The Ghost Inside have quietly built up a nice name for themselves within the metalcore circle; and with Get What You Give being their first album on new label Epitaph Records, fans might feel like they’re primed to make the jump to the big leagues. The album has certainly been pushed as just that; The Ghost Inside‘s ‘big’ (well, bigger at least) label debut, so it’s safe to say that the album has a bit of hype to live up to. How does Get What You Give handle it? Well…not as well as it probably could have.
Get What You Give is a near perfect example of an album where the good songs are so much better than the bad songs that it makes you just scratch your head in disbelief. The album starts off quite well actually; the opening track “This Is What I Know About Sacrifice” is appropriately up-tempo and in your face. It’s about what you’d expect from a band like The Ghost Inside, wasting absolutely no time getting the party started. Unfortunately albums don’t just get reviewed based on how good their first track is; and by far the biggest problem with Get What You Give is the inconsistent nature of the album itself. “This Is What I Know About Sacrifice” and “Outlive” sound like they were written by completely different bands from songs like “Engine 45” and “Dark Horse”; and while neither of the latter two songs are outright bad (“Engine 45” does approach the upper levels of cheesiness at times with it’s clean singing, though) it’s quite jarring when transitioning from one song to another.
It also sounds like The Ghost Inside has a little bit of a problem with what exactly their sound is, at least on this album. Some songs are straight-up metalcore, while other songs take a “melodic hardcore” angle. This wouldn’t be much of a problem if The Ghost Inside was just able to blend the two styles together better on Get What You Give. More songs like “Thirty Three” would have gone a long way in changing my opinion on this aspect of the album; as it stands now the majority of the songs offer such a big divide between the two styles that you’ll instantly notice the transition, which takes you right out of “the moment” if you catch my drift. For every “Thirty Three” or “Face Value” on Get What You Give that successfully blends the two styles, are songs like “The Great Unknown” and “Deceiver” that are honestly just completely forgettable in almost every way possible. Production wise The Ghost Inside sounds fine, although that doesn’t really help it out much. It certainly doesn’t help that neither the guitars or drums offer up anything special; a vast majority of the riffs you’ll hear on Get What You Give are completely forgettable while the drums just languish in the background like a forgotten step-child.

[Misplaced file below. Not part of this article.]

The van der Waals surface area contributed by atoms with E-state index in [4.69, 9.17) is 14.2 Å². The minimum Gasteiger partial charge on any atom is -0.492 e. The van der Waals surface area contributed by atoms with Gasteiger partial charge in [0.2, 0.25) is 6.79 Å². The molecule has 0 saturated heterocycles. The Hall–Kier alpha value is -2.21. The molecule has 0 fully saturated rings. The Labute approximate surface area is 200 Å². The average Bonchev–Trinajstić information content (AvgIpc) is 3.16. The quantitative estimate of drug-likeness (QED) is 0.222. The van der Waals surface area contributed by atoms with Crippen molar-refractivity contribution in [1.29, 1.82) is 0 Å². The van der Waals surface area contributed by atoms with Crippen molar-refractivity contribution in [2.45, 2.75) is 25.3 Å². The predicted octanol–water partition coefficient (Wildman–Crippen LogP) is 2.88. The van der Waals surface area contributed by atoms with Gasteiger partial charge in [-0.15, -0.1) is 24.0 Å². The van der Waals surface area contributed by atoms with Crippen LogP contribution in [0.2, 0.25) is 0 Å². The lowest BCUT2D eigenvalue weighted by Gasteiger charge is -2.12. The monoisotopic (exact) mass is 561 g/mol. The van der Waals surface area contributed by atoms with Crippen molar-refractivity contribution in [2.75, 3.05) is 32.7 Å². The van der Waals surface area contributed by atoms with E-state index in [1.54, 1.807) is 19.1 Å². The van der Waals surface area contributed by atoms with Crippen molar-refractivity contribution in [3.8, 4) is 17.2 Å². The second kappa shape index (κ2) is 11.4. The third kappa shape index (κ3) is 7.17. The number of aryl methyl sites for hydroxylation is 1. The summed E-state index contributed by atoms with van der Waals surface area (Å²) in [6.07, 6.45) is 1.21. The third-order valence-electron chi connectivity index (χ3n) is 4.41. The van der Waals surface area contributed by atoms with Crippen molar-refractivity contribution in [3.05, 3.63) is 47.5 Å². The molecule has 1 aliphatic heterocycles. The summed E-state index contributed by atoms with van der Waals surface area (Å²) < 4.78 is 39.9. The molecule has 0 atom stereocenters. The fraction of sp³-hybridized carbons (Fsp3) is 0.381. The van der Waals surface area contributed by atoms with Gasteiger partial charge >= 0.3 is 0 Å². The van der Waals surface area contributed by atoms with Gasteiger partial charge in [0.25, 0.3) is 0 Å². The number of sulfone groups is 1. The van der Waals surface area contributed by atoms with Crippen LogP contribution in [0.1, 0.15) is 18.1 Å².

At the most, two or three songs help save Get What You Give from being a total disaster. Chances are after the first listen, you probably won’t find a reason to go back and listen to the album again.